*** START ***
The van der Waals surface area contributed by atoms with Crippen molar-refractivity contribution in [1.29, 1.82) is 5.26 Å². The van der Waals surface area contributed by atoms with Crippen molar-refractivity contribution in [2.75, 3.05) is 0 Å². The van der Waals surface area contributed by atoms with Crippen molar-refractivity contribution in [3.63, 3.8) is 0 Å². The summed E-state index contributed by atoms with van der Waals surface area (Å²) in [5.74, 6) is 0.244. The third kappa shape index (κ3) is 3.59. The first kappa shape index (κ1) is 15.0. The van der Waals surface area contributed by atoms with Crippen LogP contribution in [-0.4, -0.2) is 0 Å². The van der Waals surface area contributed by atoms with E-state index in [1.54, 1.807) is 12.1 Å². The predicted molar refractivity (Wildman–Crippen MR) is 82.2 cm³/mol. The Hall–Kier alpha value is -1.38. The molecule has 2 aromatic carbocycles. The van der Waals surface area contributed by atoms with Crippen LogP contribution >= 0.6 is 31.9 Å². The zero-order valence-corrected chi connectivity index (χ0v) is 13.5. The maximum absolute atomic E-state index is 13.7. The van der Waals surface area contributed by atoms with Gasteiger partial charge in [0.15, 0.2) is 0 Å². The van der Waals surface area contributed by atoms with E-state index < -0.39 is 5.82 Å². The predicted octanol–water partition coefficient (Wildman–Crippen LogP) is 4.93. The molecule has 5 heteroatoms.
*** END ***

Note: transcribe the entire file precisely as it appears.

The van der Waals surface area contributed by atoms with Crippen molar-refractivity contribution in [1.29, 1.82) is 5.26 Å². The van der Waals surface area contributed by atoms with Crippen molar-refractivity contribution in [2.75, 3.05) is 0 Å². The van der Waals surface area contributed by atoms with Crippen molar-refractivity contribution in [3.63, 3.8) is 0 Å². The summed E-state index contributed by atoms with van der Waals surface area (Å²) in [5.74, 6) is 0.244. The third kappa shape index (κ3) is 3.59. The first kappa shape index (κ1) is 15.0. The van der Waals surface area contributed by atoms with Crippen LogP contribution in [-0.4, -0.2) is 0 Å². The van der Waals surface area contributed by atoms with E-state index in [1.54, 1.807) is 12.1 Å². The predicted molar refractivity (Wildman–Crippen MR) is 82.2 cm³/mol. The Hall–Kier alpha value is -1.38. The molecule has 2 aromatic carbocycles. The van der Waals surface area contributed by atoms with Crippen LogP contribution >= 0.6 is 31.9 Å². The zero-order valence-corrected chi connectivity index (χ0v) is 13.5. The maximum absolute atomic E-state index is 13.7. The van der Waals surface area contributed by atoms with Gasteiger partial charge in [0.15, 0.2) is 0 Å². The van der Waals surface area contributed by atoms with E-state index < -0.39 is 5.82 Å². The predicted octanol–water partition coefficient (Wildman–Crippen LogP) is 4.93. The molecule has 5 heteroatoms.